How to Get a Parent's Birth Certificate

by Teo Spengler

Even with the document-cluttered lives that we lead, we often seem unable to track down the ones we need when they're called for – especially older ones like birth certificates issued for Mom and Dad when they were born. Obtaining a parent's birth certificate, however, involves only a little more effort than getting your own. You'll have to prove your identity, just as you must to obtain your own birth certificate, but you'll also need to prove your relationship to your parent. All of this, including paying the fee, can be taken care of in person, by mail or online.

Who Can Get a Person's Birth Certificate?

A state vital statistics office will not give a certified copy of a birth certificate to just anyone. That's because a person's birth certificate is a primary form of identification and can be used in identity crimes like identity theft. Unlike a passport or driver's license, a birth certificate doesn't have a photo appended, so it's easier for someone to claim to be the person named in the certificate.

Generally, only the person named in the certificate and close relatives can get a certified copy of it, that is, a copy that can be used as identification for a driver's license or a passport. A parent/child relationship is classified as a close familial relationship, so generally, a person can get a copy of a parent's birth certificate. Others who can get copies of an individual's birth certificate include that person's grandparents, parents, siblings, children and sometimes grandchildren.

How to Order a Parent's Birth Certificate

You'll need to know where your parent was born before you go searching for her birth certificate. If you don't know, ask family members like grandparents, or look through old family documents. Search the city and state in question to determine the procedure for obtaining vital records. The Centers for Disease Control and Prevention offers a page titled "Where to Write for Vital Records" with links to most states' vital records offices.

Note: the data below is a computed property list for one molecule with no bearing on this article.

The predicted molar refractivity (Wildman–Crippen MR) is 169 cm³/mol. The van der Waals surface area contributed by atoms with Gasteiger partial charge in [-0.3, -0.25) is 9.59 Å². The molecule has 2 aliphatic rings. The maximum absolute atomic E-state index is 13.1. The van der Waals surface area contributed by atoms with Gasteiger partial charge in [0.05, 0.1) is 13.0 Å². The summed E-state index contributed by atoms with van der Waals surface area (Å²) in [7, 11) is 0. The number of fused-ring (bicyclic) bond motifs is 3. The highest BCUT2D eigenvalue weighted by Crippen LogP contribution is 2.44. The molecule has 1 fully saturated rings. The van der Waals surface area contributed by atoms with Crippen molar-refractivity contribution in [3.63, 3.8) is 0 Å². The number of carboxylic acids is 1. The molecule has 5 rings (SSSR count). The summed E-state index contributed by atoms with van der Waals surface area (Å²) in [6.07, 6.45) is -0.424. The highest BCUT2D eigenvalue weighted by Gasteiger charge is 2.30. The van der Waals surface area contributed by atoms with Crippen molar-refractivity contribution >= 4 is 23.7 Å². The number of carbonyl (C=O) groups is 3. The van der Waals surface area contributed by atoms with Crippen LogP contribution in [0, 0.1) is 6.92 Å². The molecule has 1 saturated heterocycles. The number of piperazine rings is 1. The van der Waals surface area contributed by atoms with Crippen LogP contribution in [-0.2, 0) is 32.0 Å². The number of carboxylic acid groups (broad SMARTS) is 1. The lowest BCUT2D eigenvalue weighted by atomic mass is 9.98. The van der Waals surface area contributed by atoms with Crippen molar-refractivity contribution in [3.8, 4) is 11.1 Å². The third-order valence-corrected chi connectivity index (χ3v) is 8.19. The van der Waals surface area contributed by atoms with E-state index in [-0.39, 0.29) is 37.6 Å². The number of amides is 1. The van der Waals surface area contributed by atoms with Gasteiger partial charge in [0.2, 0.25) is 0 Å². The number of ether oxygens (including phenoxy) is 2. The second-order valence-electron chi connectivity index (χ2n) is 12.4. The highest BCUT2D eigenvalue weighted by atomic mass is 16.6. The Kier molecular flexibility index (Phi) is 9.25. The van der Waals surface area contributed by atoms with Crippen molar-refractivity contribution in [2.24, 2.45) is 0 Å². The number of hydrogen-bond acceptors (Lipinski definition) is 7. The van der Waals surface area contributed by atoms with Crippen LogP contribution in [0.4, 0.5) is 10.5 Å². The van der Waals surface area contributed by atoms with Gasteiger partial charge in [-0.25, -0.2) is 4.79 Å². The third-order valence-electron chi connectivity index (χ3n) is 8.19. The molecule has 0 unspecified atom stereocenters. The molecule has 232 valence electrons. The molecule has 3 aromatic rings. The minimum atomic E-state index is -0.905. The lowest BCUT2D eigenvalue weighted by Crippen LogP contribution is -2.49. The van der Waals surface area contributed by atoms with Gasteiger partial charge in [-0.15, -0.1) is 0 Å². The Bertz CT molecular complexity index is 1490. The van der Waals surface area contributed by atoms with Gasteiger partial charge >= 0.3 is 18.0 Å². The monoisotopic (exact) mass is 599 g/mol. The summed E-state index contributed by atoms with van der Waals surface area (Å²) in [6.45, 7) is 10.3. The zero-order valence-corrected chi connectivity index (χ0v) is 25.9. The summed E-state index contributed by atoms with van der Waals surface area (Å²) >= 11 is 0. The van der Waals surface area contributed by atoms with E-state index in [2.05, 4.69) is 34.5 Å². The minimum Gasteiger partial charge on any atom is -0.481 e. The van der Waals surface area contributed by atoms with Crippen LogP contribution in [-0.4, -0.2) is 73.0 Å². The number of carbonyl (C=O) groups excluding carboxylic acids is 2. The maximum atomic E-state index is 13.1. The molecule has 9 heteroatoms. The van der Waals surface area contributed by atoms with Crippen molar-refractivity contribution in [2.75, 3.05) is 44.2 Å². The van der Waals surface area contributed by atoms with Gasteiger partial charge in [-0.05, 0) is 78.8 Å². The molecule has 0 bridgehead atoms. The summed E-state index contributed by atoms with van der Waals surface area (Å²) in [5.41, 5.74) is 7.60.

Generally, to order a parent's birth certificate, you have to appear in person at the place where the records are maintained. If you live in or near the town your parent was born in, this might work well for you. If not, there is often an option to mail in a request for a birth certificate or to order it online.

In many states, you will have to fill out a form containing an affidavit under penalty of perjury that states your relationship to the person named in the certificate. Fill it in, then take it to a notary and have your signature notarized. Carry a government-issued photo identification like a driver's license or a passport to establish your identity. You may also need to provide a copy of your own birth certificate to establish that the person whose birth certificate you are seeking was in fact your parent.

Fees for certified birth certificates generally range from $20 to around $30. You may be asked to pay by cashier's check or credit card.

About the Author

Teo Spengler earned a J.D. from U.C. Berkeley's Boalt Hall. As an Assistant Attorney General in Juneau, she practiced before the Alaska Supreme Court and the U.S. Supreme Court before opening a plaintiff's personal injury practice in San Francisco. She holds both an M.A. and an M.F.A in creative writing and enjoys writing legal blogs and articles. Spengler splits her time between French Basque Country and California.